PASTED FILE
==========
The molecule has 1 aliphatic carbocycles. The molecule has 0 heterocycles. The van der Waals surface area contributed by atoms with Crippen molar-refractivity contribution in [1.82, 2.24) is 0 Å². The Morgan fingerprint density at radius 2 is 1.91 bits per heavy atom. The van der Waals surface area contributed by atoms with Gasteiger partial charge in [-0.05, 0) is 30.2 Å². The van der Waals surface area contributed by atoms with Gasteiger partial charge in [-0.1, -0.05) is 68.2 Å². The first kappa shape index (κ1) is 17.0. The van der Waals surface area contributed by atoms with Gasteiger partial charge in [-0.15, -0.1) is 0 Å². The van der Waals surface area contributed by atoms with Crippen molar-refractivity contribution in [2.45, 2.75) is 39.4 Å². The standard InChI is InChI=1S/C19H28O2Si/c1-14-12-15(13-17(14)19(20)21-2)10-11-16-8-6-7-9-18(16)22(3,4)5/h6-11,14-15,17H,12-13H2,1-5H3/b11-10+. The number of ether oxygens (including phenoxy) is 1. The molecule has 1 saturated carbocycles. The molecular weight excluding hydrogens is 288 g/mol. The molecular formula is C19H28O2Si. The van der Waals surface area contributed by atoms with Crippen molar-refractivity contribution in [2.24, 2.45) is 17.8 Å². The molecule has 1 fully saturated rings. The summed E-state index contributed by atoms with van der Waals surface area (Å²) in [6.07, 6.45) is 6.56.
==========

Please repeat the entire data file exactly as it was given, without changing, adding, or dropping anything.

The molecule has 1 aliphatic carbocycles. The molecule has 0 heterocycles. The van der Waals surface area contributed by atoms with Crippen molar-refractivity contribution in [1.82, 2.24) is 0 Å². The Morgan fingerprint density at radius 2 is 1.91 bits per heavy atom. The van der Waals surface area contributed by atoms with Gasteiger partial charge in [-0.05, 0) is 30.2 Å². The van der Waals surface area contributed by atoms with Gasteiger partial charge in [-0.1, -0.05) is 68.2 Å². The first kappa shape index (κ1) is 17.0. The van der Waals surface area contributed by atoms with Gasteiger partial charge in [-0.15, -0.1) is 0 Å². The van der Waals surface area contributed by atoms with Crippen molar-refractivity contribution in [2.45, 2.75) is 39.4 Å². The standard InChI is InChI=1S/C19H28O2Si/c1-14-12-15(13-17(14)19(20)21-2)10-11-16-8-6-7-9-18(16)22(3,4)5/h6-11,14-15,17H,12-13H2,1-5H3/b11-10+. The number of ether oxygens (including phenoxy) is 1. The molecule has 1 saturated carbocycles. The molecular weight excluding hydrogens is 288 g/mol. The molecular formula is C19H28O2Si. The van der Waals surface area contributed by atoms with Crippen molar-refractivity contribution in [2.24, 2.45) is 17.8 Å². The molecule has 1 fully saturated rings. The summed E-state index contributed by atoms with van der Waals surface area (Å²) in [6.07, 6.45) is 6.56.